F. Portrait wall
What Makes Me A Sami?
Sami are individuals belonging to the same ethnic group. The large wall of portraits emphasizes this view, and shows the many faces of a people. Our intention is to give individual faces to an ethnic group; the Sami people. Between the portraits runs quotes which expresses different views on what different people consider essential for their Sami identity – or; what it is that makes them Sami:
My feeling of belonging to our own area in the fjordland is strong. Here, I can fully express my Sami identity.
Great grandmother, grandmother, mother and daughter - I belong to a long line of ancestors. This makes me a Sami.
Having an opportunity to walk the mountains, go fishing, and sit with the elders, listening to their stories...
Social contact with other Samis living an urban life, is essential to my Sami origins.
Asphalt Sami, that’s what I am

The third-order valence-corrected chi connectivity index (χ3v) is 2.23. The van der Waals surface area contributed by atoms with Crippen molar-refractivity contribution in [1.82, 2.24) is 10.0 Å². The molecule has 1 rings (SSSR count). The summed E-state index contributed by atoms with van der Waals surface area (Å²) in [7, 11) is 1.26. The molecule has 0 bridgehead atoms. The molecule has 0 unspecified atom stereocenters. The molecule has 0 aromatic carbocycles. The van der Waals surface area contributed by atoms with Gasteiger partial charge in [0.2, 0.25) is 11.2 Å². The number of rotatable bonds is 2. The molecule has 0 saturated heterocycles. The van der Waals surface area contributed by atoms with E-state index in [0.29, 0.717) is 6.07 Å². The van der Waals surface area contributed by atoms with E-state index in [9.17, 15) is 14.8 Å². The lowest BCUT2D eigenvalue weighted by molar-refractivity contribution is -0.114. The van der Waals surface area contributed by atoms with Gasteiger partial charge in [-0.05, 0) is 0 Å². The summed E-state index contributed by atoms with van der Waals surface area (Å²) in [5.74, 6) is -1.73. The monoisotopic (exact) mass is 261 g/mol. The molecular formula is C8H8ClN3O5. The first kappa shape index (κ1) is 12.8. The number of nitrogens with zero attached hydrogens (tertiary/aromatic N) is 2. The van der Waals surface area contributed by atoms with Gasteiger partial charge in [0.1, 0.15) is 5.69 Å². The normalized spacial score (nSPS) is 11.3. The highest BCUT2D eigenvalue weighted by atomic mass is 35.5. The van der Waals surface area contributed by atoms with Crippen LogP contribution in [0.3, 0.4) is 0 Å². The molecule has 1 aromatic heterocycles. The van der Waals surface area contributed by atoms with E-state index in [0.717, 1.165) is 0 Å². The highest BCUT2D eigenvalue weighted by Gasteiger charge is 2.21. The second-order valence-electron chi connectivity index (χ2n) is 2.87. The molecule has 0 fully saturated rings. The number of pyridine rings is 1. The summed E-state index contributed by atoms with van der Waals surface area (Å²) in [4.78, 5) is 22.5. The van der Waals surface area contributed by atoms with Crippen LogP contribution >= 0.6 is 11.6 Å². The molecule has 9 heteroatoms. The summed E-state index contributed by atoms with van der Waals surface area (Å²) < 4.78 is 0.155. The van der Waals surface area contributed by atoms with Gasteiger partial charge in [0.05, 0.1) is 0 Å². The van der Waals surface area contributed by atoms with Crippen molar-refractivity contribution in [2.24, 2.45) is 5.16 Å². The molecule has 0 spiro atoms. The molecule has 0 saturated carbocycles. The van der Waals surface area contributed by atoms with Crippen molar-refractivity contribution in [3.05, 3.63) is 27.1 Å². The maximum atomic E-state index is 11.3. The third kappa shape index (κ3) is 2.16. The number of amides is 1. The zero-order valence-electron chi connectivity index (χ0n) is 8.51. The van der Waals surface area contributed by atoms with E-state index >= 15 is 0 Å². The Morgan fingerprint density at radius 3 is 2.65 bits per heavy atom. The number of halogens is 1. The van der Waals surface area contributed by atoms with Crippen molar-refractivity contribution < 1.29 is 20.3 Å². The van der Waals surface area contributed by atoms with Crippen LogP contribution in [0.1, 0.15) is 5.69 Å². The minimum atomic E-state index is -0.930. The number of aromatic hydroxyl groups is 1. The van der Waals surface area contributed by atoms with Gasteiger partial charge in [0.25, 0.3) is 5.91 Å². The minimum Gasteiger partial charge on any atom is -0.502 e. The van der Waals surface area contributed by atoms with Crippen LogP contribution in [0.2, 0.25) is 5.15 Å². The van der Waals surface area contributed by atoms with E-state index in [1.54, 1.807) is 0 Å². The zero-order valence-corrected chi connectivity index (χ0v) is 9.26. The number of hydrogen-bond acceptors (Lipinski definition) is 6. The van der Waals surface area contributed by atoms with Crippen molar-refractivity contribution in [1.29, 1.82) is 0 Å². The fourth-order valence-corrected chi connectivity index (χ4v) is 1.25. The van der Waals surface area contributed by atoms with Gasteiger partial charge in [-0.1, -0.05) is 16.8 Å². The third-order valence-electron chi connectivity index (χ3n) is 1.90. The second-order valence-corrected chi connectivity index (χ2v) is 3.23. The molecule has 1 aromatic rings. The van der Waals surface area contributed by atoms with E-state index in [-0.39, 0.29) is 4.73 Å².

Although I do not speak the Sami language, or wear traditional clothes, I am still a Sami.
When the King opened The Sámi Parliament, and when Mari Boine sang during the wedding ceremony at the Crown Prince’s wedding, I felt a strong sense of belonging to other Samis.
I was not aware I was Sami until I came to Kjøpsvik and found out that the people there were different from those at home in Musken.
A large part of my Sami identity comes from being a member of The Laestadian Congregation, and to being a Christian.
First and foremost, we are all humans - then we are Samis, or Norwegians, or Africans, or...
care for and other things to attend to.
Although I am Sami, I do not walk about thinking of it all day long - I have children to care for and other things to attend to. I was born a Sami, and so I cannot choose to be anything else.
The Sami identity is as diverse as all the individual members of the Sami society – just as the Sami culture is manifold